An animated spin-off of Tales from the Crypt
that ran for three seasons. The first two were on ABC
from 1993 to 1994, the last on CBS
from 1999 to 2000. Unlike its live-action counterpart, Cryptkeeper
usually had kids as the heroes in its stories; therefore, most of the stories had to lack blood and gore. With the horror factor that were more akin to Goosebumps
and usually having an aesop. During the second season, the show brought in Cryptkeeper's co-Horror Hosts
from the comics, the Old Witch and the Vault Keeper, who would usually try to steal the spotlight away from the Cryptkeeper.
When CBS gained the rights to the show, it commissioned a third season under the title "The New Tales from the Cryptkeeper". However, this season had a much more simplified animation compared to the comic book style of the first two. And the stories toned down on the scares. Not helping matters was the fact that the Cryptkeeper was actually part of the stories rather than leading them in, as he usually does.
Despite this, the show has a cult following and episodes can be found on YouTube.
The show has the following tropes:
- Animated Adaptation
- An Aesop: As it was a kids' show, this was pretty mandatory.
- This was even truer in the third season (thanks to new FCC rules calling for more educational TV shows for kids), to the point where it became Anvilicious.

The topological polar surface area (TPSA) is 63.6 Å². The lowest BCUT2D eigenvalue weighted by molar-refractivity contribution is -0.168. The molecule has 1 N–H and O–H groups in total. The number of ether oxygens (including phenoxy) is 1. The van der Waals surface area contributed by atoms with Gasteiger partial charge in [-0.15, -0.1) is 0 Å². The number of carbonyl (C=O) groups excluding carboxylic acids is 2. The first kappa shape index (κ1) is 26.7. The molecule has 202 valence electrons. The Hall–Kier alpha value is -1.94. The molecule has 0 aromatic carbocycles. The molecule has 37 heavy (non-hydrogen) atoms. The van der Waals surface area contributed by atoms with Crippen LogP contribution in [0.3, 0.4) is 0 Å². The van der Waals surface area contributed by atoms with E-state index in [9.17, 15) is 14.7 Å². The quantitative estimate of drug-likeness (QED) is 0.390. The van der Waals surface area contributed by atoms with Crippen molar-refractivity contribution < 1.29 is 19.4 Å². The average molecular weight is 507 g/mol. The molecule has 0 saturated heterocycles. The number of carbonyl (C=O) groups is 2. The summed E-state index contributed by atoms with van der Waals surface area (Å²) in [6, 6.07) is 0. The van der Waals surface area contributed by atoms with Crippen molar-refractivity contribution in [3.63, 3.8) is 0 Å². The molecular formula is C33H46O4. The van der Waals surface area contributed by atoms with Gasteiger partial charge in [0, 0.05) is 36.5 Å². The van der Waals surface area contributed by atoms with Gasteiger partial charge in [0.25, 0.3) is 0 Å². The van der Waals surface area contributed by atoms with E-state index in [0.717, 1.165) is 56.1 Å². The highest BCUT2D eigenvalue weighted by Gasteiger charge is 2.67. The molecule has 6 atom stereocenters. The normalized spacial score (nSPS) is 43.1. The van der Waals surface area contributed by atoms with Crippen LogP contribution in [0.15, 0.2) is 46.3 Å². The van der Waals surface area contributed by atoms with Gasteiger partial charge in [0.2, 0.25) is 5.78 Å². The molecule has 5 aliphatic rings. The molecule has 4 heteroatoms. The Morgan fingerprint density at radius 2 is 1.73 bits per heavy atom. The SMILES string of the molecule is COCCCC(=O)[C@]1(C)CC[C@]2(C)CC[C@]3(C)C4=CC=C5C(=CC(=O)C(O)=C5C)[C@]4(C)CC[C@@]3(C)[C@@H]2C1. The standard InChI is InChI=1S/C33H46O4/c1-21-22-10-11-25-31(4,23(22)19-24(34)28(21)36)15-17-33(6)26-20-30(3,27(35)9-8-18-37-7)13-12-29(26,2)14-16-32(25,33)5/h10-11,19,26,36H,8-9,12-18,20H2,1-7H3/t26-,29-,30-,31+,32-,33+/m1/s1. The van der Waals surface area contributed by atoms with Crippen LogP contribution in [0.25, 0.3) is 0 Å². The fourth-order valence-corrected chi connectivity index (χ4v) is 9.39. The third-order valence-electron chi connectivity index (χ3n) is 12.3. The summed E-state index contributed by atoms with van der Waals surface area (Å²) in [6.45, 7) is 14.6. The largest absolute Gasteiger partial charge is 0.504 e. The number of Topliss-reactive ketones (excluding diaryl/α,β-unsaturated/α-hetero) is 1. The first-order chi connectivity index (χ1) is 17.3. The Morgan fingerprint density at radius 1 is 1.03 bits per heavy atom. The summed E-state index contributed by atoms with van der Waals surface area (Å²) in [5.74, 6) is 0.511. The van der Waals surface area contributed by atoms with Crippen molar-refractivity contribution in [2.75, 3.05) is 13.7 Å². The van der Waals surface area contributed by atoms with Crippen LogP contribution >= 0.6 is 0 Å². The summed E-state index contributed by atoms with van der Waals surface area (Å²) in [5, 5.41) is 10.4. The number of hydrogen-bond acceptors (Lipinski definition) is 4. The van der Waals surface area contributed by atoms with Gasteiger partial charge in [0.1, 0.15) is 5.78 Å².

- Art Evolution: Happened during the channel hop.
- Season two had slight one by dropping one of the studiosnote .
- Callback: Several characters from Season 1 came back for Season 2: Camille and Mildred were in "Fare Tonight" and "The Weeping Woman"; Chuck and Melvin in "The Sleeping Beauty" and, well, "Chuck (and Melvin) and the Beanstalker"; Wendell and two bullies in "Hyde and Go Shriek" and "Growing Pains"; and Ben and Mike in "Ghost Ship" and "Transylvania Express".
- The Cameo: During the first season, the Crypt Keeper would sometimes appear briefly during a story. Unlike in the third season, though, these were usually unimportant to the overall plot (one episode simply shows his face on a penny), but the end of "The Cat's Away" reveals that the boys had broken into his spooky house, and they encounter him returning from vacation as they're fleeing in terror.
- Channel Hop: From ABC to CBS
- A Dog Ate My Homework: A boy accused a monster instead of a dog. Being an Animated Adaptation of Tales from the Crypt, that episode actually had monsters who ate homeworks. When one showed up at the boy's home, the boy said another monster showed up before and ate it. The monster then took the boy to monster land to find the monster the boy described. When the boy eventually confessed he didn't do the homework, the monster took the boy home and forced him to do two homeworks: one to be eaten and another to be presented at school.
- Fractured Fairy Tale: The Chuck and Melvin episodes.
- Gadgeteer Genius: The Vault Keeper
- Gainax Ending: The "Game Over" episode.
- Guest Host: The Old Witch tells "Cold Blood, Warm Heart", "Dead Men Don't Jump" and "Growing Pains." The Vault Keeper, meanwhile, "All the Gory Details" and "The Haunted Mine". Note that each case is against the Crypt Keeper's will.
- Hey, It's That Voice!: David Hemblen (Magneto/Lord Dread) is the Vault Keeper.